Open-angle Glaucoma Defined
In open-angle glaucoma, the fluid passes too slowly through a spongy meshwork. Since the fluid builds up, the pressure inside the eye rises to a level that may damage the optic nerve. When the optic nerve is damaged from increased pressure, open-angle glaucoma-and vision loss may result.
On this page:
- 2010 U.S. age-specific prevalence rates for Glaucoma by Age, and Race/Ethnicity
- 2010 Prevalence Rates of Glaucoma by Race
- 2010 U.S. Prevalent Cases of Glaucoma (in thousands) by Age, and Race/Ethnicity
- 2010 U.S. Prevalent Cases of Glaucoma (in thousands) by Age, Gender, and Race/Ethnicity
- Projections for Glaucoma (2010-2030-2050)
- Changes of Cases between 2000 and 2010
2010 U.S. Age-Specific Prevalence Rates for Glaucoma by Age and Race/Ethnicity
The prevalence of glaucoma increases with advancing age. Black Americans age 40 and older are at the highest risk of developing the disease compared with people of other races. By age 69, nearly six percent of black Americans have glaucoma; their risk rises to nearly 12 percent after age 80.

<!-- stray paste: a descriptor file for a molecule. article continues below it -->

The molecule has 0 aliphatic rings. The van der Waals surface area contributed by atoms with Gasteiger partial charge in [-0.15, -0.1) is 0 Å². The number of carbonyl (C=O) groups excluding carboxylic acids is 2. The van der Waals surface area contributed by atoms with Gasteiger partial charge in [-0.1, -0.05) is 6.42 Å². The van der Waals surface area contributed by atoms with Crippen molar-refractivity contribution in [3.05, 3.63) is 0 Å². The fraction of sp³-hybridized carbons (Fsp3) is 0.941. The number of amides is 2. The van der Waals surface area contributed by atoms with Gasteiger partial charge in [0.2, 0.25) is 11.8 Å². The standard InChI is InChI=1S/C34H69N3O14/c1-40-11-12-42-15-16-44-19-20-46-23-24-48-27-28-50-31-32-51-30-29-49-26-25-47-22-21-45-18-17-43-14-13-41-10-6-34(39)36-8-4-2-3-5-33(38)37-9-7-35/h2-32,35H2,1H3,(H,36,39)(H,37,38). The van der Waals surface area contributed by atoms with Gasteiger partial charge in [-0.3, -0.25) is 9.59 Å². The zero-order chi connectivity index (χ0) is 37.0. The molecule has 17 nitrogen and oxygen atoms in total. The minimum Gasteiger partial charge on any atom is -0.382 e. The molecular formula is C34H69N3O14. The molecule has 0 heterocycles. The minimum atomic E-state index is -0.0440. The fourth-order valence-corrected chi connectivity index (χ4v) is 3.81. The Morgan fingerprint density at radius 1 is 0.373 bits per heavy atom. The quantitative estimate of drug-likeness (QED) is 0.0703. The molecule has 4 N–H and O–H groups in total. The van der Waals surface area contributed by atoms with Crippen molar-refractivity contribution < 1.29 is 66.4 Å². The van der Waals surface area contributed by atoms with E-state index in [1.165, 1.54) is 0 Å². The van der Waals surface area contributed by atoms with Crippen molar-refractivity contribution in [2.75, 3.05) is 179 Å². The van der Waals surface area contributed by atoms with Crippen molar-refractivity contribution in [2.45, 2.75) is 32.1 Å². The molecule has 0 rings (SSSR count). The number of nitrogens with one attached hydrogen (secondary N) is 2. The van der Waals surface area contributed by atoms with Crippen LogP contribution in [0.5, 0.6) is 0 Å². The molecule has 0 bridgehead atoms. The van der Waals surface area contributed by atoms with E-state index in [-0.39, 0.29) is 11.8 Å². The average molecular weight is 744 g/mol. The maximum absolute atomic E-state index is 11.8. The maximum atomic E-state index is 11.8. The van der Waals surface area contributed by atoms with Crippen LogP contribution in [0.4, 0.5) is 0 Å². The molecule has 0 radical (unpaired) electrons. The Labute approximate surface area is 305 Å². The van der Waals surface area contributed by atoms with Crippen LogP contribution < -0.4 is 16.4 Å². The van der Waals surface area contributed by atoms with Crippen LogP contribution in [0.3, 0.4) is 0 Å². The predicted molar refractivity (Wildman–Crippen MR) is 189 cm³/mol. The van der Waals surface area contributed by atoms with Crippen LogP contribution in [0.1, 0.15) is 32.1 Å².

2010 Prevalence Rates of Glaucoma by Race
In 2010, glaucoma affected about 1.9 percent of people in the U.S. age 40 and older. Black Americans had the highest prevalence rate (3.4 percent) followed by Americans of other races (2.1 percent), whites (1.7 percent) and Hispanics (1.5 percent).
2010 U.S. Prevalent Cases of Glaucoma (in thousands) by Age, and Race/Ethnicity
Among all people with glaucoma in the U.S., in 2010 the majority (66 percent) were white Americans, followed black Americans (19 percent), Hispanic Americans (8 percent), and people of other races (7 percent).
2010 U.S. Prevalent Cases of Glaucoma (in thousands) by Age, Gender, and Race/Ethnicity
Because of their longer life expectancy, women are more likely than men to develop age-related eye diseases such as glaucoma. Women account for 61 percent of glaucoma cases in the U.S.
Projections for Glaucoma (2010-2030-2050)
From 2010 to 2050, the number of people in the U.S. with glaucoma is expected to increase by more than double, from 2.7 million to 6.3 million.
Changes of Cases between 2000 and 2010
From 2000 to 2010, the number of people in the U.S. with glaucoma rose 23 percent from 2.22 million to 2.72 million.